Welcome to the third instalment of a series of blog posts going in-depth into the thoughts and ideas behind each of the paintings in the Earthly Delights series. The first is here. The series is based on my experience navigating health and diet culture as a long term participant. You can read the full background by following the link to that blog post below:
The banquet piece of party food in The Social Circuit was situated in the weight and cardio room at a local public fitness and aquatic centre in Calgary. However, The Social Circuit is not about the struggle to lose weight and get in shape. Although many who are attempting this will identify with the image, it is actually about that point when the weight loss has been achieved, the struggle is supposed to be over and congratulations are due. But happily ever after never quite seems to arrive.
The Social Circuit is also about the slow and unrecognized slide into eating disorders. Unrecognized in part because it seems logical and necessary behaviour at the time, if one wants to retain the reward of their efforts (a regular pant size, social approval, good health, eternal life…). However, these behaviours are so pervasive in western society that we don’t typically recognize them as disordered unless accompanied by a Body Mass Index in the underweight category. I deliberately ‘stopped’ losing weight when I got down to a ‘normal’ BMI, to avoid the dangers of becoming anorexic, or so I thought.
Some behavioural symptoms of anorexia include fear of gaining weight, skipping meals, not wanting to eat in public, a preoccupation with food, binge eating accompanied by bulimia (self induced vomiting, but also over-exercise and/or laxative abuse) and social withdrawal:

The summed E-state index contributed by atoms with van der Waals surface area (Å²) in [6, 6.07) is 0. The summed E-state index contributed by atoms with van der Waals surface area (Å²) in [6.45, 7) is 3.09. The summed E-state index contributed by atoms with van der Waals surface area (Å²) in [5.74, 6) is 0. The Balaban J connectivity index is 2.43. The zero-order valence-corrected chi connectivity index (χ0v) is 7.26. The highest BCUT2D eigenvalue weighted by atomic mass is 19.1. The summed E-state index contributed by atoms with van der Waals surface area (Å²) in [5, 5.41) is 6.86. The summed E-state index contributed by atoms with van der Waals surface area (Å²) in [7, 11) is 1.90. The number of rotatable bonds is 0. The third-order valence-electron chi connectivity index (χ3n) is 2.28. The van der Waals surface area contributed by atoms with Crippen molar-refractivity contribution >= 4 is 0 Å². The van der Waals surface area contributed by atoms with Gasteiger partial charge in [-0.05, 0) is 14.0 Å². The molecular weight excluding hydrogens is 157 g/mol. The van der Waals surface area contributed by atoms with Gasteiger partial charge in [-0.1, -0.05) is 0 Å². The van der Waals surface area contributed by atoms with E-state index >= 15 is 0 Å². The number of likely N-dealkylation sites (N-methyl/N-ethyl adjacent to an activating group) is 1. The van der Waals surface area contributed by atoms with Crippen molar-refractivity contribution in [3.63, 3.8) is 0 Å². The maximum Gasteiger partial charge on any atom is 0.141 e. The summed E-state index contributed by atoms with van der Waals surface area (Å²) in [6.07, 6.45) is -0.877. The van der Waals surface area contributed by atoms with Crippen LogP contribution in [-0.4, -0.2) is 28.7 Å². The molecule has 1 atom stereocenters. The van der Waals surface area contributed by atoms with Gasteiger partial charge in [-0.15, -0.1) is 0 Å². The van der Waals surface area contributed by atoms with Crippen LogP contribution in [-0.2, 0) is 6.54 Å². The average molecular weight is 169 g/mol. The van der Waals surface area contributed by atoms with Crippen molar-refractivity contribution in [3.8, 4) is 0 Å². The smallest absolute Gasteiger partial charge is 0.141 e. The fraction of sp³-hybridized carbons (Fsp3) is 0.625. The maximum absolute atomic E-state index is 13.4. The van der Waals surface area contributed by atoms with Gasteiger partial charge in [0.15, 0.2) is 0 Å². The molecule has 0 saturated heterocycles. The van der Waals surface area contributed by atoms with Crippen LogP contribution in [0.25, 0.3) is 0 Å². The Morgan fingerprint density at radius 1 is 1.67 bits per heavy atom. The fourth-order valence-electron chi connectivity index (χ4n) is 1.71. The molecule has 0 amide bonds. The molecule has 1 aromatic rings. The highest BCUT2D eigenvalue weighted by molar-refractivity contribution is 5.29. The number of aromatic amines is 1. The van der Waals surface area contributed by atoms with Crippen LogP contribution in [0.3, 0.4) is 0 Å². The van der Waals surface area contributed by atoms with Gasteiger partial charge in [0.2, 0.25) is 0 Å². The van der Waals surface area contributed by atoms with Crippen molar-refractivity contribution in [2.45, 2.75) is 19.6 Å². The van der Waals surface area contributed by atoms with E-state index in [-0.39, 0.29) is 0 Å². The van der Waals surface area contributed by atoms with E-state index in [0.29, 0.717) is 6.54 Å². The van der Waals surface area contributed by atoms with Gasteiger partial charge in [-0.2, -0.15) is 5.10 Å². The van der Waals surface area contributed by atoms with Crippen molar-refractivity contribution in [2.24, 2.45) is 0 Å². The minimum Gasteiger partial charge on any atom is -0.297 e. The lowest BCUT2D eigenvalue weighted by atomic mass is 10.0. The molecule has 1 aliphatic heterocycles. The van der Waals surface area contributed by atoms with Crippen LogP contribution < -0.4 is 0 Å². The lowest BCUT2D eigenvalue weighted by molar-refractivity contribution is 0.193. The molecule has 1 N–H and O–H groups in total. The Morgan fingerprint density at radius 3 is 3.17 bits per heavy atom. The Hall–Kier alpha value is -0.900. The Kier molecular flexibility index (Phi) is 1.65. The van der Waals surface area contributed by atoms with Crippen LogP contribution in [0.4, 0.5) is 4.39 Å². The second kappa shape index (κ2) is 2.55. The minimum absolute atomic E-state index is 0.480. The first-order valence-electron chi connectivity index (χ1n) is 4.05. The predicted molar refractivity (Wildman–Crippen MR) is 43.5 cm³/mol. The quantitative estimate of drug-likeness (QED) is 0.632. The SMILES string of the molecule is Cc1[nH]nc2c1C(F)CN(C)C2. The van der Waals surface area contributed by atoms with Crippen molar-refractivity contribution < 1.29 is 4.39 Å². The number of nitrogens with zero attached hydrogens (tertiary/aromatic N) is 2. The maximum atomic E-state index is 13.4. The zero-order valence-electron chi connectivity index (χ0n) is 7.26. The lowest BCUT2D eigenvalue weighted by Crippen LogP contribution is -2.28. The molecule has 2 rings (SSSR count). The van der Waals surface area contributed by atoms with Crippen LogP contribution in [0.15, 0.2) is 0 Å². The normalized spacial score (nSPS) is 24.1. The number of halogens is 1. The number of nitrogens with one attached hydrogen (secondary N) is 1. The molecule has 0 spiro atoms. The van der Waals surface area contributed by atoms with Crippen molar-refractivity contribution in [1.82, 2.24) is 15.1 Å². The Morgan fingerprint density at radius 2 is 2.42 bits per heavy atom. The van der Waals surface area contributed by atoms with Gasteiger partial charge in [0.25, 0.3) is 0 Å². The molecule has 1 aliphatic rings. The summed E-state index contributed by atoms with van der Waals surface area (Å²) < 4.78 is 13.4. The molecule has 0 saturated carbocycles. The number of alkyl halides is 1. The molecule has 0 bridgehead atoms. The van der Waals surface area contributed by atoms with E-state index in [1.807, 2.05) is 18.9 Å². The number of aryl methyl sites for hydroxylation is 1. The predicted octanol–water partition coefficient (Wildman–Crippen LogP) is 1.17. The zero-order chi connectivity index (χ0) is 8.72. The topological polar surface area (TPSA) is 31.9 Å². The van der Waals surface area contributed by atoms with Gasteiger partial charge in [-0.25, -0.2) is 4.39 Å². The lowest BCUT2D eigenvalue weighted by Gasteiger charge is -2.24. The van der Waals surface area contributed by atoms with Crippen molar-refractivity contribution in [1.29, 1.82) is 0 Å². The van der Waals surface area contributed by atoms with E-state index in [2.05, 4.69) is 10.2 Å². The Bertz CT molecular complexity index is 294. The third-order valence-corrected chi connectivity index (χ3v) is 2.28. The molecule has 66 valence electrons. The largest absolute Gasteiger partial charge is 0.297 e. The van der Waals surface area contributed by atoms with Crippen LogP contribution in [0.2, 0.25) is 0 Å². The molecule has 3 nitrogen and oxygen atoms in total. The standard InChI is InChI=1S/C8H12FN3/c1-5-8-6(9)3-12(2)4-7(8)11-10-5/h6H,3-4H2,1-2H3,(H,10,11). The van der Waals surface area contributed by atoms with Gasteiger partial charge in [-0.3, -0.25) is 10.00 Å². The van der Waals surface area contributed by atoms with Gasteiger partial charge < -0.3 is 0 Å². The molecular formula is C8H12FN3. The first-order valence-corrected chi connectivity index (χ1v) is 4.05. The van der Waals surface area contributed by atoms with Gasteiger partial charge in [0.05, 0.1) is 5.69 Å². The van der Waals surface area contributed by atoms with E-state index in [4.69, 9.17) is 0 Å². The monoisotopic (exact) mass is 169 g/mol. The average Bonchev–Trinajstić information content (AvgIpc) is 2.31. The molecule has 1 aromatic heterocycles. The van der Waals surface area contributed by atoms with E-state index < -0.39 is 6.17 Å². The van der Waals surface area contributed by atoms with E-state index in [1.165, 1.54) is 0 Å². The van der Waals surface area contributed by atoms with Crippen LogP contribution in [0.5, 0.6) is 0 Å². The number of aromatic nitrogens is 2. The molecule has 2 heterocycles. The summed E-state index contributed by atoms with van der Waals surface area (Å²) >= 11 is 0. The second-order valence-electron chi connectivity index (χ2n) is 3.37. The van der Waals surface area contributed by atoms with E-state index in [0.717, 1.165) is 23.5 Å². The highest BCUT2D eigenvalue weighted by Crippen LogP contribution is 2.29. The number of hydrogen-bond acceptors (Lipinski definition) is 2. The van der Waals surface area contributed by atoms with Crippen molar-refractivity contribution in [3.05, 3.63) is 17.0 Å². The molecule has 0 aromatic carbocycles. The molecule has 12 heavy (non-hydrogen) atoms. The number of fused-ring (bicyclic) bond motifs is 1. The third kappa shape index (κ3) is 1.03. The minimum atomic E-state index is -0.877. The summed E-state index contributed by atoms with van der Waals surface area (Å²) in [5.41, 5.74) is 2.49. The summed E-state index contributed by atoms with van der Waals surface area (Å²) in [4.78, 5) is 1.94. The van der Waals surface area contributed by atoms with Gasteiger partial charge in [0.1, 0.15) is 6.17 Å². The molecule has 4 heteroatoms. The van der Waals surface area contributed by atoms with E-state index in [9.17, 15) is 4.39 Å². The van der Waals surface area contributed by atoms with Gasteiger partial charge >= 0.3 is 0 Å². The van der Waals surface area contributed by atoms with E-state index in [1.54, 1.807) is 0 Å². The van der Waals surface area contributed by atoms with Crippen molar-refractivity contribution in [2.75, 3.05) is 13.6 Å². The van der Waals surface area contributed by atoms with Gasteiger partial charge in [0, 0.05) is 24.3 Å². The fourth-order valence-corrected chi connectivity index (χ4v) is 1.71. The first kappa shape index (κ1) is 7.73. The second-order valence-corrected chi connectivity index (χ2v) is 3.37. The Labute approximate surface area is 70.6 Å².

Going out to celebrate a birthday involves a host of dangers: turning down a slice of cake that I reallllly do want to eat, or conversely suffering the judgements about if I should be eating the cake (if anyone thinks I need to watch my weight, such is our culture), or being hungry but not having foods there on my safe list (orthorexia). Maybe I will not eat all day to save up calories for the event (skipping meals)? But then maybe the gathering will trigger a binge (as the body, which thinks it is starving, fights me for control). If there is alcohol consumed that can introduce a whole other level of issues around binging and bulimia. Outside that, the price of joining in the celebration could be hours of repetitive exercise (exercise bulimia) to burn off an afternoon’s indulgence.
The fear of social eating seems justified since the body’s response to the end of caloric restriction seems to be to hold on to as many added calories and as much water as it can. This can result in sudden and dramatic overnight weight gains that may have taken months to take off in the first place. Logically speaking, it’s unlikely there are enough calories in one indulgence to warrant the weight gain, given our understanding that 3700 calories = 1 pound (for reference, that indulgence would be like eating a dozen doughnuts at once, not something I’ve ever done). But logic can’t stand up to the scale, and off to the gym I go for atonement. About the time the last pound has come back off it is time for the next celebration.
Given that having friends and a family means an annual cycle of birthdays and other celebrations, there seem to be only two equally insane options, exit your health or exit your social circle. Of course, if we could separate the concept of health from diet culture, if we could recognize that the behaviours required to maintain a tight control of body weight are symptomatic of disordered eating, the right choice might be easier to make.
My point is not that I developed anorexia (although I recognize many of the physical, mental and emotional symptoms), but that many of us, myself included, may be much closer to developing anorexia than we should be comfortable with.